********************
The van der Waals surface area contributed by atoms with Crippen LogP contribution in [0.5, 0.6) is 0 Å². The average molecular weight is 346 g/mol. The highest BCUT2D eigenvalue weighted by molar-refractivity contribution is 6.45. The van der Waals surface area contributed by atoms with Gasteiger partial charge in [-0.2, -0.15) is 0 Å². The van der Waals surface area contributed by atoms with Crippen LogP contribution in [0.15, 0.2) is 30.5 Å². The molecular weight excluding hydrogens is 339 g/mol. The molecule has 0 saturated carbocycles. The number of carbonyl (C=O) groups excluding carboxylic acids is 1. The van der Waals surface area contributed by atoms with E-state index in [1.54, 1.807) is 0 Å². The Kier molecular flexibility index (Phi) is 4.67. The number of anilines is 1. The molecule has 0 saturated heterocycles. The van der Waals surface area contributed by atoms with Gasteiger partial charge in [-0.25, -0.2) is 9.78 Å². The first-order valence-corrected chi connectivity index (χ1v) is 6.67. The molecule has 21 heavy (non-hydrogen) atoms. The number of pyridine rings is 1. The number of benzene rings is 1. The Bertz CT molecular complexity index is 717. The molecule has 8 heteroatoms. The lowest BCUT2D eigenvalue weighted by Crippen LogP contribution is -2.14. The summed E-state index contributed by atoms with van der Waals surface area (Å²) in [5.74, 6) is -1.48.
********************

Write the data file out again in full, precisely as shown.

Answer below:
The van der Waals surface area contributed by atoms with Crippen LogP contribution in [0.5, 0.6) is 0 Å². The average molecular weight is 346 g/mol. The highest BCUT2D eigenvalue weighted by molar-refractivity contribution is 6.45. The van der Waals surface area contributed by atoms with Gasteiger partial charge in [-0.2, -0.15) is 0 Å². The van der Waals surface area contributed by atoms with Crippen LogP contribution in [0.15, 0.2) is 30.5 Å². The molecular weight excluding hydrogens is 339 g/mol. The molecule has 0 saturated carbocycles. The number of carbonyl (C=O) groups excluding carboxylic acids is 1. The van der Waals surface area contributed by atoms with E-state index in [1.54, 1.807) is 0 Å². The Kier molecular flexibility index (Phi) is 4.67. The number of anilines is 1. The molecule has 0 saturated heterocycles. The van der Waals surface area contributed by atoms with Gasteiger partial charge in [-0.25, -0.2) is 9.78 Å². The first-order valence-corrected chi connectivity index (χ1v) is 6.67. The molecule has 21 heavy (non-hydrogen) atoms. The number of pyridine rings is 1. The number of benzene rings is 1. The Bertz CT molecular complexity index is 717. The molecule has 8 heteroatoms. The lowest BCUT2D eigenvalue weighted by Crippen LogP contribution is -2.14. The summed E-state index contributed by atoms with van der Waals surface area (Å²) in [5.74, 6) is -1.48.